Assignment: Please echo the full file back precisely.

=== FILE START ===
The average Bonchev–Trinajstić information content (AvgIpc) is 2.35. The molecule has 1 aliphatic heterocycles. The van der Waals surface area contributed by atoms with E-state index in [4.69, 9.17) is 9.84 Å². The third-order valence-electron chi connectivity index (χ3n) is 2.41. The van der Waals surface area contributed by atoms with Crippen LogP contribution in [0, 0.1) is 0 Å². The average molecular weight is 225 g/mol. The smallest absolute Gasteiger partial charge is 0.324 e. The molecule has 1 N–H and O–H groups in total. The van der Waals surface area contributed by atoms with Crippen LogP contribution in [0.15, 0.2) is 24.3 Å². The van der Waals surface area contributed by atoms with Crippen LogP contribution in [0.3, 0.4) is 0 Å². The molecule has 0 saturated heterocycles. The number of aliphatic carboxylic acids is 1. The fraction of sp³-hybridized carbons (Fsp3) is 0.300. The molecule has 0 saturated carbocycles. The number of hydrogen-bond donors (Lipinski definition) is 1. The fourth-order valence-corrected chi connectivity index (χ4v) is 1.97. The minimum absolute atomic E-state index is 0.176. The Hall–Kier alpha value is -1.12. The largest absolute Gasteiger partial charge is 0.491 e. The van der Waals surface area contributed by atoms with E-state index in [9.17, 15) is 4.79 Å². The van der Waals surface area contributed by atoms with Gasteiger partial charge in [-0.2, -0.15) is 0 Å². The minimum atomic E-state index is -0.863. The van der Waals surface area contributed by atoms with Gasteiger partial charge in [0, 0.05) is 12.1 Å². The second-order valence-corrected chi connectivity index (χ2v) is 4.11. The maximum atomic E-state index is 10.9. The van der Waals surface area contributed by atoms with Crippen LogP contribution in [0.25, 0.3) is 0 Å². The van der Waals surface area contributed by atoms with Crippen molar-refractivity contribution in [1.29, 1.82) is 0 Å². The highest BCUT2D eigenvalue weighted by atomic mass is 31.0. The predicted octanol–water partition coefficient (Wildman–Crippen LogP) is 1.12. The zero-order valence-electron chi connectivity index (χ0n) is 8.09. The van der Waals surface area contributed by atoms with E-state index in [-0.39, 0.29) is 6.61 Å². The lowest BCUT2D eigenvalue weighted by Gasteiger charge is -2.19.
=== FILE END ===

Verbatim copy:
The average Bonchev–Trinajstić information content (AvgIpc) is 2.35. The molecule has 1 aliphatic heterocycles. The van der Waals surface area contributed by atoms with E-state index in [4.69, 9.17) is 9.84 Å². The third-order valence-electron chi connectivity index (χ3n) is 2.41. The van der Waals surface area contributed by atoms with Crippen LogP contribution in [0, 0.1) is 0 Å². The average molecular weight is 225 g/mol. The smallest absolute Gasteiger partial charge is 0.324 e. The molecule has 1 N–H and O–H groups in total. The van der Waals surface area contributed by atoms with Crippen LogP contribution in [0.15, 0.2) is 24.3 Å². The van der Waals surface area contributed by atoms with Crippen LogP contribution in [0.3, 0.4) is 0 Å². The molecule has 0 saturated heterocycles. The number of aliphatic carboxylic acids is 1. The fraction of sp³-hybridized carbons (Fsp3) is 0.300. The molecule has 0 saturated carbocycles. The number of hydrogen-bond donors (Lipinski definition) is 1. The fourth-order valence-corrected chi connectivity index (χ4v) is 1.97. The minimum absolute atomic E-state index is 0.176. The Hall–Kier alpha value is -1.12. The largest absolute Gasteiger partial charge is 0.491 e. The van der Waals surface area contributed by atoms with E-state index in [9.17, 15) is 4.79 Å². The van der Waals surface area contributed by atoms with Gasteiger partial charge in [-0.2, -0.15) is 0 Å². The minimum atomic E-state index is -0.863. The van der Waals surface area contributed by atoms with Gasteiger partial charge in [0, 0.05) is 12.1 Å². The second-order valence-corrected chi connectivity index (χ2v) is 4.11. The maximum atomic E-state index is 10.9. The van der Waals surface area contributed by atoms with Crippen LogP contribution in [0.25, 0.3) is 0 Å². The van der Waals surface area contributed by atoms with Crippen molar-refractivity contribution in [1.29, 1.82) is 0 Å². The highest BCUT2D eigenvalue weighted by atomic mass is 31.0. The predicted octanol–water partition coefficient (Wildman–Crippen LogP) is 1.12. The zero-order valence-electron chi connectivity index (χ0n) is 8.09. The van der Waals surface area contributed by atoms with E-state index in [-0.39, 0.29) is 6.61 Å². The lowest BCUT2D eigenvalue weighted by Gasteiger charge is -2.19.